Tags in social tagging systems store meaning for the
taggers who have entered them, and other users often
share this understanding. The result of this, a folksonomy,
is typically used in several ways, including
information retrieval and clustering, serendipitous information
access, or visualization of folksonomic characteristics.
For these uses tags work pretty well; however,
the ambiguity of tags makes it difficult to use
them for more than searching and browsing. This
paper introduces examples of current programmatic
support in the form of mashups and highlights its
shortcomings. It identifies several types of tags based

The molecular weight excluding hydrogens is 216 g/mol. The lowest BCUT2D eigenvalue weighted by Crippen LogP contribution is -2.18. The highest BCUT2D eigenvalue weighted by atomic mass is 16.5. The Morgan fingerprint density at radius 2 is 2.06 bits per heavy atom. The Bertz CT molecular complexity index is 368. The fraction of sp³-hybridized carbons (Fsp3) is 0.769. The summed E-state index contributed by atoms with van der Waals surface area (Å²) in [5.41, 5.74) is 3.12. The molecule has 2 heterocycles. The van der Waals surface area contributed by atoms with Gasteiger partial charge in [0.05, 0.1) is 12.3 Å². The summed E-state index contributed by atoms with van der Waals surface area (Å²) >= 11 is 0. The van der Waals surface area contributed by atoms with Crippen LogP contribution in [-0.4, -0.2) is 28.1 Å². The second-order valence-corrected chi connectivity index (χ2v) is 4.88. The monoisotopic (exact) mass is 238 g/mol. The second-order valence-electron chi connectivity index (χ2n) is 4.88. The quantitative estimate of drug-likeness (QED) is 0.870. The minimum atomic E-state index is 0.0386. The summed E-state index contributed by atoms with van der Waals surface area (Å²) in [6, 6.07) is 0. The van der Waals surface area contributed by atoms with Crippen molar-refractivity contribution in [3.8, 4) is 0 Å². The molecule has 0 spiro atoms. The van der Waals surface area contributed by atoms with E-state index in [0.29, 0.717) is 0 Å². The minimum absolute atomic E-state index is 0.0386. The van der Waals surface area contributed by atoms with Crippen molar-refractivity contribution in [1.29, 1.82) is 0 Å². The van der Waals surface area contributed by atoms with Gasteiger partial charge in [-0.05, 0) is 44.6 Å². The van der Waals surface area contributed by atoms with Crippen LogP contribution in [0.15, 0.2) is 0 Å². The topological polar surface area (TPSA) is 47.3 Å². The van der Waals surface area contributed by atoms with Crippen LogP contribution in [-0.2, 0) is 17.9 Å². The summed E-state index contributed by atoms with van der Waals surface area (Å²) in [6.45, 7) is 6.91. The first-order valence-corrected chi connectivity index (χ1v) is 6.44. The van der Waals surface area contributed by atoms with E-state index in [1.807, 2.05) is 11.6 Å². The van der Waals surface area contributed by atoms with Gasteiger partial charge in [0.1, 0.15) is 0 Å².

on their structure and language, and discusses how
these types support programmatic uses. The main
part is the presentation of the ActiveTags system, a
browser extension with supporting server infrastructure.
Using it the same community process that creates
a folksonomy can be used to enhance tags with
programmatic meaning. Users are enabled to create
reliable mashups based on tags. Effectively, this leads
to customized views of Web pages with tagged content.
ActiveTags naturally increases the usability of
social tagging systems and further extends the notion
of user-generated content.